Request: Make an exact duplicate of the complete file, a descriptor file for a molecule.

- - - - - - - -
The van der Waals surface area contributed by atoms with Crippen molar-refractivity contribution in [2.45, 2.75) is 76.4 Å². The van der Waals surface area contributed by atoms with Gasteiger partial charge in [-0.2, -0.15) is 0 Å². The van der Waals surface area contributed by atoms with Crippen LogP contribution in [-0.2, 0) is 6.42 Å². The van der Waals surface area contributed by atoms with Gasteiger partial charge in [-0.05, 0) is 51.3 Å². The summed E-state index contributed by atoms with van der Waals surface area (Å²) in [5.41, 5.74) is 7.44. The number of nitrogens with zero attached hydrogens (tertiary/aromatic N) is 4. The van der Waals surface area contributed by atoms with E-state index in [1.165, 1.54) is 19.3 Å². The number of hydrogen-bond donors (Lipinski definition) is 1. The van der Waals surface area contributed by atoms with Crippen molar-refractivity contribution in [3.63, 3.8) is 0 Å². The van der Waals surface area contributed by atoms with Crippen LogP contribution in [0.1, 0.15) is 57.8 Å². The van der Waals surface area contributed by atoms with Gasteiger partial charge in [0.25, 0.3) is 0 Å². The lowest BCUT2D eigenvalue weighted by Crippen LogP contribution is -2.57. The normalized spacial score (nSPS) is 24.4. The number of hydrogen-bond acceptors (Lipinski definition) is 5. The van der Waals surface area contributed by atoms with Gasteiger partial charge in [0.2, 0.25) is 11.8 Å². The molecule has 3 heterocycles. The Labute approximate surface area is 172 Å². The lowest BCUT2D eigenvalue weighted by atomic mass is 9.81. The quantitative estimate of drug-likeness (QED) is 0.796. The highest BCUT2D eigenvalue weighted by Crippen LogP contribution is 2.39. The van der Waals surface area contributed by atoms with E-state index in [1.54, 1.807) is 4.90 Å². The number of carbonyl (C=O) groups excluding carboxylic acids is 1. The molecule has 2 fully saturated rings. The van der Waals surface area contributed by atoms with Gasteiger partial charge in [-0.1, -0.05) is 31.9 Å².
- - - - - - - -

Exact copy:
The van der Waals surface area contributed by atoms with Crippen molar-refractivity contribution in [2.45, 2.75) is 76.4 Å². The van der Waals surface area contributed by atoms with Gasteiger partial charge in [-0.2, -0.15) is 0 Å². The van der Waals surface area contributed by atoms with Crippen LogP contribution in [-0.2, 0) is 6.42 Å². The van der Waals surface area contributed by atoms with Gasteiger partial charge in [-0.05, 0) is 51.3 Å². The summed E-state index contributed by atoms with van der Waals surface area (Å²) in [5.41, 5.74) is 7.44. The number of nitrogens with zero attached hydrogens (tertiary/aromatic N) is 4. The van der Waals surface area contributed by atoms with E-state index in [1.165, 1.54) is 19.3 Å². The number of hydrogen-bond donors (Lipinski definition) is 1. The van der Waals surface area contributed by atoms with Crippen molar-refractivity contribution in [3.63, 3.8) is 0 Å². The van der Waals surface area contributed by atoms with Crippen LogP contribution in [0.1, 0.15) is 57.8 Å². The van der Waals surface area contributed by atoms with Gasteiger partial charge in [0.25, 0.3) is 0 Å². The lowest BCUT2D eigenvalue weighted by Crippen LogP contribution is -2.57. The normalized spacial score (nSPS) is 24.4. The number of hydrogen-bond acceptors (Lipinski definition) is 5. The van der Waals surface area contributed by atoms with Gasteiger partial charge in [0.2, 0.25) is 11.8 Å². The molecule has 3 heterocycles. The Labute approximate surface area is 172 Å². The lowest BCUT2D eigenvalue weighted by atomic mass is 9.81. The quantitative estimate of drug-likeness (QED) is 0.796. The highest BCUT2D eigenvalue weighted by Crippen LogP contribution is 2.39. The van der Waals surface area contributed by atoms with E-state index in [1.54, 1.807) is 4.90 Å². The number of carbonyl (C=O) groups excluding carboxylic acids is 1. The molecule has 2 fully saturated rings. The van der Waals surface area contributed by atoms with Gasteiger partial charge in [-0.1, -0.05) is 31.9 Å².